Swaddle, side, shush, swing and suck: How the '5 S's' really DO stop your newborn from crying
16:28 GMT, 16 April 2012
16:58 GMT, 16 April 2012
It's a question that has perplexed many a new parent – how to calm your baby when they are having a crying fit
Dr Harvey Karp and author of the book 'The Happiest Baby on the Block', believes he has the answer.
He calls it the '5 S's', which involves swaddling the baby in a blanket, putting them in a side-on position, making shushing sounds, swinging them and giving them a pacifier to suck.
A father is able to stop his daughter Julia crying by using the '5 S's' technique (see video below)
Within half a minute Julia stops crying
This works, he told Msnbc, by replicating a womb environment.
What is more his theory has been successfully tested in a medical trial and found to be extremely effective at soothing babies after receiving essential jabs.
Dr John Harrington was inspired after seeing a lecture on the subject given by Dr Karp. He decided to test it at the Children's Hospital of the King's Daughters in Virginia where he worked.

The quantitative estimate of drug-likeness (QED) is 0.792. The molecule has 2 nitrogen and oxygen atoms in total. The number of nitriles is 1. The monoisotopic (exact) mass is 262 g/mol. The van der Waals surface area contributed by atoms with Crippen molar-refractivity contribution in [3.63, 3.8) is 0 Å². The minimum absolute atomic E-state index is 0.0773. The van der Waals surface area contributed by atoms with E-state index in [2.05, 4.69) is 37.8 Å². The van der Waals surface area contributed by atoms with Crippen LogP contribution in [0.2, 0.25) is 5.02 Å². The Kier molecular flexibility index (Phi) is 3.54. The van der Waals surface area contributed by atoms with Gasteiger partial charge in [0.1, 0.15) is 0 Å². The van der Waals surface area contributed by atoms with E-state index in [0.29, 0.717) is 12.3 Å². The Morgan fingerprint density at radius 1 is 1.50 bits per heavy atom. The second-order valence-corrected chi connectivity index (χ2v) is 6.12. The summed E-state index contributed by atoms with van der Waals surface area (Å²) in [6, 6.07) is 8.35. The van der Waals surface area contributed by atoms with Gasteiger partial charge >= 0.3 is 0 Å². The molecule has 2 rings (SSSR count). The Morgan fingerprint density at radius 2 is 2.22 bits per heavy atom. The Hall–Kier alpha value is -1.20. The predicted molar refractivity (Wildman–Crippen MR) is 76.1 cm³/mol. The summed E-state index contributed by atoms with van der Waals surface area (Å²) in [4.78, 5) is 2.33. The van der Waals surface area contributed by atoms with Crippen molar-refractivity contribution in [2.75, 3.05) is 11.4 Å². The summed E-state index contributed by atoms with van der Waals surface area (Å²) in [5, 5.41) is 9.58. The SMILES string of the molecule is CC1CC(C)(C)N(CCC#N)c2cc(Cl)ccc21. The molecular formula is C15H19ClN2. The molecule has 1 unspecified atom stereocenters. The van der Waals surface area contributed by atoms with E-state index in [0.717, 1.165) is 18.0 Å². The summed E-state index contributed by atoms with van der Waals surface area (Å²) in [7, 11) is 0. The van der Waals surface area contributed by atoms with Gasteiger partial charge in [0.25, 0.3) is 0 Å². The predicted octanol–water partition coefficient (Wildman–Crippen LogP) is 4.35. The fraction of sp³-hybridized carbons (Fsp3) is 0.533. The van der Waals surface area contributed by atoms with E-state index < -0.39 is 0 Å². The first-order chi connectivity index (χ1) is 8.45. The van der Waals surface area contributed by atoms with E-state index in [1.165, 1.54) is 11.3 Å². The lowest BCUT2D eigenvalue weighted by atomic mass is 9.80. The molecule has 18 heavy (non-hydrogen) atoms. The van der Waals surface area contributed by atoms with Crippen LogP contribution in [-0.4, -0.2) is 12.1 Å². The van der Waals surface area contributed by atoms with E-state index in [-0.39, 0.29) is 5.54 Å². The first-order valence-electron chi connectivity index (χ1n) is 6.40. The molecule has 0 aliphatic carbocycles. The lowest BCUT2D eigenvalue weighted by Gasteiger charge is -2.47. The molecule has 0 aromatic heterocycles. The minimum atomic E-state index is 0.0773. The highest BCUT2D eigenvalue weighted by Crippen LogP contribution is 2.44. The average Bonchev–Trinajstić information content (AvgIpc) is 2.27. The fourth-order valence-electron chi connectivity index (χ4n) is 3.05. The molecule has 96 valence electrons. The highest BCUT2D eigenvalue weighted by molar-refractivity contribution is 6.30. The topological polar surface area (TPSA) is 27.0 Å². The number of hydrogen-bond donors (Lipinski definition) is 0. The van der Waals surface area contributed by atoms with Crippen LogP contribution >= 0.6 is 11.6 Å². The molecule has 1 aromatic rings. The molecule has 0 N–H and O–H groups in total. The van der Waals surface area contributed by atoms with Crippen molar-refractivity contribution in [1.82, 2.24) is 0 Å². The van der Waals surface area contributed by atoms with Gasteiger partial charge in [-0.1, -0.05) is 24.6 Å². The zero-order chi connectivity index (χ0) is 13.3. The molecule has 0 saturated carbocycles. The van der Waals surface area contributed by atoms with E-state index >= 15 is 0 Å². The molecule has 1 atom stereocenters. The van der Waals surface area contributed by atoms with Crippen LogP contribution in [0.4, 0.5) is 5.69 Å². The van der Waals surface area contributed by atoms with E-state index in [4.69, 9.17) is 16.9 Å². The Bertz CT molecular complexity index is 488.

Dr Harvey Karp designed his baby calming technique by recreating the experience of the womb
He split a group of 230 infants who were due vaccines into four groups. One group was given water while a second group was given sugar water before the getting the jab. The third group were only given the '5 S's' after their shot while the fourth group received a sugar dose beforehand and the '5 S's' after.
Dr Harrington and the team found the babies who received the sugar solution, which is standard practice, were still crying more than two minutes after getting the injection. However, most of the babies who had the physical intervention stopped by 45 seconds.
Dr Harrington said: 'By a minute, nobody was crying of making any sort of fuss at all.'
But keen parents who want to use the techniques at home must be prepared to practice.
Dr Karp told Msnbc: 'Parents do many of these things intuitively, but they may not be doing them correctly.
'You have to do them (5 S's) exactly right, or they don't work.'
Shushing must be a loud continuous noise, while swaddling should be tight to make the baby feel secure, he said.
He noted that the calming reflex wore off over time and was less effective in four-month old babies than it was in two-month-olds.